Greece will honor Haiti for being the first nation in the world to recognize Greek independence from the Ottoman Empire in 1821.
The country’s Foreign Minister Nikos Dendias announced recently that he will pay an official visit to the tiny Caribbean nation of Haiti in gratitude.
It took several more years for the great powers of the world, including Great Britain, France and Russia, to do likewise — putting the small nation founded by people who had formerly been enslaved into a position of prominence.
In a Tweet published on Monday, the Greek Foreign Minister said that the visit came about as a proposal put forth by MP Constantinos Bogdanos and Athanasios Papadopoulos, the mayor of Kalavryta.
Dendias stated that the Greek Foreign Ministry is “already planning a series of relevant actions” to “honor Haiti.”
In his Tweet, the Foreign Minister stated “The aim is to emphasize the importance that our country attaches to the official recognition of the Greek Revolution of 1821 by the Republic of Haiti and its practical support.”
Dendias added that he will visit the Caribbean country in the second half of 2021 “as part of a visit to countries in the region, if the epidemiological conditions allow.”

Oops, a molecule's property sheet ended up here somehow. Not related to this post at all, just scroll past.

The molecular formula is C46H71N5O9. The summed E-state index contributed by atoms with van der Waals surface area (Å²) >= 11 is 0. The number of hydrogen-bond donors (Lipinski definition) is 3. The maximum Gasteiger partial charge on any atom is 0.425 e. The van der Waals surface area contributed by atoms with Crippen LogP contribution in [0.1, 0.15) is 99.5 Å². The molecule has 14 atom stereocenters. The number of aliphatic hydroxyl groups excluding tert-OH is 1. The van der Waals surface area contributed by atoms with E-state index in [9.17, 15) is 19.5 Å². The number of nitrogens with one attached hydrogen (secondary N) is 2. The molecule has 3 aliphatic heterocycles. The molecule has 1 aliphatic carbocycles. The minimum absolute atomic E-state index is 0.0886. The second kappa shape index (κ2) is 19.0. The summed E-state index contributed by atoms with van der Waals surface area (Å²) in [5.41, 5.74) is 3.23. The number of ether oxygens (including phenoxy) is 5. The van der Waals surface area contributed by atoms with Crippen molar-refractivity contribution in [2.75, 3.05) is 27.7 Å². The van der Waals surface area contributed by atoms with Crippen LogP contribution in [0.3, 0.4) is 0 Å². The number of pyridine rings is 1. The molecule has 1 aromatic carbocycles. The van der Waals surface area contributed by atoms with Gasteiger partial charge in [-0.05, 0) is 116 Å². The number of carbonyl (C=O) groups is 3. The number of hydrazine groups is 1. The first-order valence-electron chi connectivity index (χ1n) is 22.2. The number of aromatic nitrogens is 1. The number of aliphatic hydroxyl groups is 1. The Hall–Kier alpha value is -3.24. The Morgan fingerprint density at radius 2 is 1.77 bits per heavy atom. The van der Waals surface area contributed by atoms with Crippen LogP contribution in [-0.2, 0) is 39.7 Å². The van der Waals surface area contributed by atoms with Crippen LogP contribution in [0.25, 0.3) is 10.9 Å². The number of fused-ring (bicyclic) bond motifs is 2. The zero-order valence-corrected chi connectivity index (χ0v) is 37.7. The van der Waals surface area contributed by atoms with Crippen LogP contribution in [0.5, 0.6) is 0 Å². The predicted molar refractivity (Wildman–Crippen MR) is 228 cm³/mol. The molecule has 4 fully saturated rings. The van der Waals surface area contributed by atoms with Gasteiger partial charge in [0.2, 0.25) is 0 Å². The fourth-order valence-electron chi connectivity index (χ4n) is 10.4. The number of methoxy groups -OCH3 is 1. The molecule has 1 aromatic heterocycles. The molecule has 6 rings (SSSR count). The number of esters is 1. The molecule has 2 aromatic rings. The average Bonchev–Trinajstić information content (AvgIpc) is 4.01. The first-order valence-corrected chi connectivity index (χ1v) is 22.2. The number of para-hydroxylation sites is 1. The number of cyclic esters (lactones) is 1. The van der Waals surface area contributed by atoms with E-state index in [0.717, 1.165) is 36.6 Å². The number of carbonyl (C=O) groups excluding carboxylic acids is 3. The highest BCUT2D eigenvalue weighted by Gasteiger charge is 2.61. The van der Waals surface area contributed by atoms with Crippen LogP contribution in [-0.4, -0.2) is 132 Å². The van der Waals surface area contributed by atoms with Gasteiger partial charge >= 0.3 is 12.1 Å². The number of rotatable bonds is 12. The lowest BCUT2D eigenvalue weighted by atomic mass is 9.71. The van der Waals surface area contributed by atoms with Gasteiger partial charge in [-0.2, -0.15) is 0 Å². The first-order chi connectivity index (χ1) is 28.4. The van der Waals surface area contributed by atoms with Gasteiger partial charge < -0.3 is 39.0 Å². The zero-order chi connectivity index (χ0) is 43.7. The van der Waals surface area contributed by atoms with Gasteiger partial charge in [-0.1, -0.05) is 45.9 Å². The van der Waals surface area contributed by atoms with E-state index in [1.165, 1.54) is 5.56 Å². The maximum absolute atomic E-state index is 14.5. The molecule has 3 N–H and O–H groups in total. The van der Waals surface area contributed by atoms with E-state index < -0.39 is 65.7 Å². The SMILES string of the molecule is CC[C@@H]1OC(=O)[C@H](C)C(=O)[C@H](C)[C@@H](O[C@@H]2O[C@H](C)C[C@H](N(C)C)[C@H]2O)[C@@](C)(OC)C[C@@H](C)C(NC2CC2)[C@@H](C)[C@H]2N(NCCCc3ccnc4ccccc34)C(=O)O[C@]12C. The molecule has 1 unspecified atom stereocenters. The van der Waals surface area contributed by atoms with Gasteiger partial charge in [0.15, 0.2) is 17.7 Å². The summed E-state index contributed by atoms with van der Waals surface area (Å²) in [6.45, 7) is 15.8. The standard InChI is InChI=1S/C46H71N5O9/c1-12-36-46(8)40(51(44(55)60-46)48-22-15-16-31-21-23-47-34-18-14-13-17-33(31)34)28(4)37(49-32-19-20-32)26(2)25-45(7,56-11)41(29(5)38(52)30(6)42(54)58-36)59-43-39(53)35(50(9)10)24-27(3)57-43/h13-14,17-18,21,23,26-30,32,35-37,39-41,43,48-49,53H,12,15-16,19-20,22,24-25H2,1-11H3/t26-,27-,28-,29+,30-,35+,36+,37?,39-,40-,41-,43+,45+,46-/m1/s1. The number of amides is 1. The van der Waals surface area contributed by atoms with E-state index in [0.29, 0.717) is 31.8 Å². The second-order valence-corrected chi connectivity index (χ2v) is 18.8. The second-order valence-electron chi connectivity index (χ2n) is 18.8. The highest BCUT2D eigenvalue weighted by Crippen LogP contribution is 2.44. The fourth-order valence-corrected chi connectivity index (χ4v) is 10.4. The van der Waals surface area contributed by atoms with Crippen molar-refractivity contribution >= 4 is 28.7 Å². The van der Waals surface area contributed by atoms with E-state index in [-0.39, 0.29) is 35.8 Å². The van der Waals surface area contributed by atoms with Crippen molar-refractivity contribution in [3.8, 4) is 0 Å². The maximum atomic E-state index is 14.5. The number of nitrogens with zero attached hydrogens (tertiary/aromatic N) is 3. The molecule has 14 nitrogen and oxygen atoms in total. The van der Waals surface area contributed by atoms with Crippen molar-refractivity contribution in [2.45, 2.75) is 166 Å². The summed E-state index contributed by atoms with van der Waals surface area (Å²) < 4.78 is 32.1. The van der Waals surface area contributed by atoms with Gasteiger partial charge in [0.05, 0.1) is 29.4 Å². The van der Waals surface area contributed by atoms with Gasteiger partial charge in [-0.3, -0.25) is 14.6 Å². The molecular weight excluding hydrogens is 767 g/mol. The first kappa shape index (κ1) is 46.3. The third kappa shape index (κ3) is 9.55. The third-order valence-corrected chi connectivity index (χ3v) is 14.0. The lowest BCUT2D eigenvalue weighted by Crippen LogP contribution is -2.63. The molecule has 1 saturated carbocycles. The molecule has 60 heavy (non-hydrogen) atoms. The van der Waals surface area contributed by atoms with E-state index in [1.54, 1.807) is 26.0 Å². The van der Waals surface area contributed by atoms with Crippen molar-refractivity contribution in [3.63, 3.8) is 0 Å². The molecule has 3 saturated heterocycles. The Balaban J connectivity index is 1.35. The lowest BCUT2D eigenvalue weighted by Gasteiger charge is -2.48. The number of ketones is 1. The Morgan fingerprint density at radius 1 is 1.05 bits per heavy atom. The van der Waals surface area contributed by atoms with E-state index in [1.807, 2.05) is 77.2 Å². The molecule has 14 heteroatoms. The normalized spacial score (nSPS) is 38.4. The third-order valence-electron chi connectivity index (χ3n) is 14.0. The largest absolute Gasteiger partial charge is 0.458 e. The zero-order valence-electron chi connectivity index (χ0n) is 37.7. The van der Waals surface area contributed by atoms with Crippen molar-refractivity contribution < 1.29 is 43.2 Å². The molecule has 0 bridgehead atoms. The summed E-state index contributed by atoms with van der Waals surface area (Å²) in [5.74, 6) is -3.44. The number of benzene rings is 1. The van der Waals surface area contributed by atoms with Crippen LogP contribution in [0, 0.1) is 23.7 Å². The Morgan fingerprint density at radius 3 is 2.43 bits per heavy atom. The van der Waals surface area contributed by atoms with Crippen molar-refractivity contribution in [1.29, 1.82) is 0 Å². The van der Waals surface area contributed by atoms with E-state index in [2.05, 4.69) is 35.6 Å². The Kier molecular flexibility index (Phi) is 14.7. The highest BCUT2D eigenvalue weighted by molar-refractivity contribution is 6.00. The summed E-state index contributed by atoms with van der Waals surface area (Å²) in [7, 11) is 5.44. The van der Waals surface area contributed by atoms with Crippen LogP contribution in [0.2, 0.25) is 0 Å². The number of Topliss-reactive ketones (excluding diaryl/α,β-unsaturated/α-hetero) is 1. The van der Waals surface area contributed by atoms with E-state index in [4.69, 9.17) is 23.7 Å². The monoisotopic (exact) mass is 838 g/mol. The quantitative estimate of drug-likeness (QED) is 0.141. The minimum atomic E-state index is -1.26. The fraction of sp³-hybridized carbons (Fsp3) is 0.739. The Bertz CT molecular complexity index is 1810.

Dendias had announced earlier that he would visit the nearby island of Saint Vincent and the Grenadines since it is one of the ten non-permanent members of the United Nations Security Council.
Greece also taking part in fight to combat modern slavery
The Greek Foreign Minister is also planning to visit all the countries that have a non-permanent position on the Security Council both this year and next.
In an acknowledgement of Haiti’s history as an island where slavery was instituted in the early days of its settlement, Dendias added that “A Greek initiative is being promoted at the UN to strengthen actions and provide funding to combat modern forms of slavery, a matter of particular sensitivity for the Republic of Haiti.
“The aim of the Ministry of Foreign Affairs is to coordinate with the Greece 2021 Committee and other bodies, such as the Municipality of Kalavryta, in order to multiply the added value of actions related to Haiti,” he stated.
Haitian leaders recognize themselves in Greek freedom fighters
Haitian leaders at the time of the Greek Revolution linked Greece’s struggle for independence with their own, as they had fought — and won — their liberation from French rule and the abolition of slavery.
A letter written by the second Haitian President, Jean-Pierre Boyer, to the Greek academic Adamantios Korais — who was also a friend of Thomas Jefferson — on January 15,1822, likened the situation of the two nations as they fought off foreign rule and shook off the shackles of oppression.
Korais and other prominent Greeks who were resident in Paris at the time had reached out for international aid and assistance with the Revolution, after the famous French general Lafayette and Bishop Gregory of Vlaise had visited the area.
Greece Haiti Bonds